Bosnia and Herzegovina, often simply referred to as Bosnia, is predominantly landlocked, but its brief 20-kilometer stretch along the Adriatic Sea is significant all the same. The coastal strip surrounds the city of Neum, the only Bosnian city on the Adriatic and its one link to the sea.
The strategic position of Bosnia’s coastal Neum has made it a historically significant port and a contested area among neighboring territories. The Ottomans and Austro-Hungarians have both occupied the area, each adding to its blend of cultures.
Though its Adriatic footprint may be small, Bosnia’s coast has still played a role as an intersection of diverse cultures and influences.
Bosnia’s Adriatic coastline is centered around Neum, which is located on a bay shielded by rugged hills. This forms a natural harbor, which makes it a valuable territory. The interior of Bosnia is dominated by mountains and forests, which contrast with the coastal region and are full of impressive landscapes.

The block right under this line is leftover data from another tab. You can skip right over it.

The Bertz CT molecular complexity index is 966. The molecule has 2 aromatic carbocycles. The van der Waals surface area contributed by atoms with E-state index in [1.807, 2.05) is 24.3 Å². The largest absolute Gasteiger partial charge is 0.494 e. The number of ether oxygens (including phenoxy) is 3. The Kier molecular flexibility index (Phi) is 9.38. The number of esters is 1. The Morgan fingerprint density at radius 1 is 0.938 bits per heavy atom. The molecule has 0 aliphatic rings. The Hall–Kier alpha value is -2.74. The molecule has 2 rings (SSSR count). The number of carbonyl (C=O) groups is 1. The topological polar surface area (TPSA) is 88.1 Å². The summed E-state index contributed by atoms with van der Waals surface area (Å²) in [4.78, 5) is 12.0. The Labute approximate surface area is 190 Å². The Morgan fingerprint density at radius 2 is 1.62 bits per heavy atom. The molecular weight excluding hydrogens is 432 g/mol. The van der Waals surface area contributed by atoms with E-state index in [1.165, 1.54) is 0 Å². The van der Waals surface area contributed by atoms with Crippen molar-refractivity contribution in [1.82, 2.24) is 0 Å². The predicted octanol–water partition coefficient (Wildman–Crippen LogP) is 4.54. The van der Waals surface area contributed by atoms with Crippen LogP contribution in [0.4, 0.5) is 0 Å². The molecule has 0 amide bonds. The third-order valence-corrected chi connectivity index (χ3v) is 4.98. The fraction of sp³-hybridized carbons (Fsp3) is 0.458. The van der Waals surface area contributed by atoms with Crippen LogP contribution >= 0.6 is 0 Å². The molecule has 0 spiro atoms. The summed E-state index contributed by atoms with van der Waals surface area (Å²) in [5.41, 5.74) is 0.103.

In addition to its role as a beach destination, Neum’s architecture and local culture provides visitors with a reflection of the country’s eclectic history, something on display in the Old Town of Neum.
The coastal region is also in close proximity to sites such as the UNESCO-protected Stari Most (Old Bridge) in Mostar and Hutovo Blato Nature Park.
Capital city: Podgorica
Population: 602,445 (2023 estimate)
Official language: Montenegrin
Montenegro is a small Balkan country that gained independence as recently as 2006 and is named for its “Black Mountains.” The country’s dramatic mountain landscapes combine with beach resorts and medieval towns to create an environment that is culturally rich and naturally beautiful.